As the climate race reaches a critical apex, knowledge sharing between industry stakeholders offers significant leverage along the roadmap to decarbonization.
To this end, agri-food commodities player Olam International has launched GreenPass, an end-to-end smart carbon management platform to help companies develop their climate action strategies in their decarbonization journey toward net-zero emissions.
In other moves, the UK’s Food and Drink Federation (FDF) has released its handbook to help food and drink manufacturers achieve climate neutrality.
These efforts are in conjunction with the ongoing 2021 United Nations Climate Change Conference (COP26) in Glasgow, UK.
Just a few weeks after Innova Market Insights crowned “Shared Planet” as its Top Trend for 2022, world leaders at COP26 are stressing how failure to tackle global warming – keeping global warming to 1.5 degrees – will inevitably lead to increased global competition for resources such as food and water.
Digitized smart carbon management
Olam will be launching a new venture, GreenPass1, to enable companies to better measure and manage their carbon emissions across their operations and their supply chains, including Scope 3 emissions.
The digital information and smart carbon management platform lets users complete the entire GHG “footprinting” process within an average of six weeks, five times faster than a typical exercise.
GreenPass1 leverages Olam’s existing carbon accounting expertise and both internal and external databases to empower companies to better measure, manage/abate, verify and collaborate on carbon emissions by:
Providing an easy-to-use, end-to-end emissions measurement tool that can apply across industries to help establish clear baselines and identify potential hotspots.
Offering guided digital workflows building on the measurement tool to provide granular emissions management, including modeling a carbon reduction roadmap, simulating scenarios and tracking progress to net-zero.
Providing verifiable reporting back to the specific data source, allowing the information to be customized for various use cases and stakeholder needs.
This platform was developed and tested internally by Olam, leveraging its expertise and capabilities in sustainability, digitalization and incubation of businesses built over several years.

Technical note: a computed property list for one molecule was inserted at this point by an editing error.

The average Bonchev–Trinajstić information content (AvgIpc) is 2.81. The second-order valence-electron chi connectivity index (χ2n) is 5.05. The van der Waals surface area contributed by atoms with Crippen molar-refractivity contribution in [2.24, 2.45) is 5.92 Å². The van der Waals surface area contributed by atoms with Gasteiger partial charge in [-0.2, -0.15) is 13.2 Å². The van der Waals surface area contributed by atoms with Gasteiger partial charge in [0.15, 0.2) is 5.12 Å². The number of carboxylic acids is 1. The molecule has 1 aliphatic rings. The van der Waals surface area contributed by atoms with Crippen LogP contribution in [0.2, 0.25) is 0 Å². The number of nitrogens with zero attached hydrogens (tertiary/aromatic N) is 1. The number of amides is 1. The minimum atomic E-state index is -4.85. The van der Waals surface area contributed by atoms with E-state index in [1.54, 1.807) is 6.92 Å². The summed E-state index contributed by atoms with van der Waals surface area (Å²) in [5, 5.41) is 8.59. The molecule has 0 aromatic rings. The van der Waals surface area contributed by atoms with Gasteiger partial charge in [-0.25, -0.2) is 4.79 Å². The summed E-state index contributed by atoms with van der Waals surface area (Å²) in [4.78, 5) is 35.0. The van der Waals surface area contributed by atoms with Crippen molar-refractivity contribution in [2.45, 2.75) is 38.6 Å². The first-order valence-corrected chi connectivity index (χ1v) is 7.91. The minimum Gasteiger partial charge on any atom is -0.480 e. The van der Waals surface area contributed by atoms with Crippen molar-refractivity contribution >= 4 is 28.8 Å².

As a next step, the supplier is exploring opportunities to pilot this approach across different sectors.
Guidebook to achieving neutrality
The FDF’s newly released “Achieving Net Zero” handbook offers practical guidance for F&B manufacturers, particularly those at the early stages of developing their climate strategy.
The handbook breaks down emissions across the food value chain. Manufacturers in this sector are directly responsible for only a small proportion of emissions – primarily those from manufacturing.
Most F&B emissions relate to activities upstream and downstream of manufacturing, such as ingredient procurement, retail and catering, and consumer use, outlines FDF.
The largest source of the sector’s emissions is the production of raw ingredients. The emissions associated with individual ingredients vary widely, but those with higher emissions tend to be animal products and imported ingredients linked to deforestation.
The Achieving Net Zero handbook advocates that suppliers should measure their emissions specific to each ingredient, procuring lower carbon ingredients and incorporating carbon targets into product reformulations.
“The publication of this excellent handbook for food and drink manufacturers is a significant moment in our sector’s journey to net-zero. The handbook will be an important tool for food and drink manufacturers – and others across the supply chain – striving to achieve net-zero by 2040,” remarks Ian Wright, chief executive, FDF.
“This work demonstrates the huge value of ever stronger collaboration with all stakeholders across the farm-to-fork supply chain. Created and published in the slipstream of COP26, the ideas and actions outlined here provide an indispensable blueprint for food and drink businesses to deliver their net-zero ambitions.”
Overall, total emissions associated with food and drink consumed in the UK is 165 million metric tons of carbon dioxide equivalent (MtCO2e), accounting for around 21% of the UK’s total carbon footprint, according to FDF statistics.
By Benjamin Ferrer
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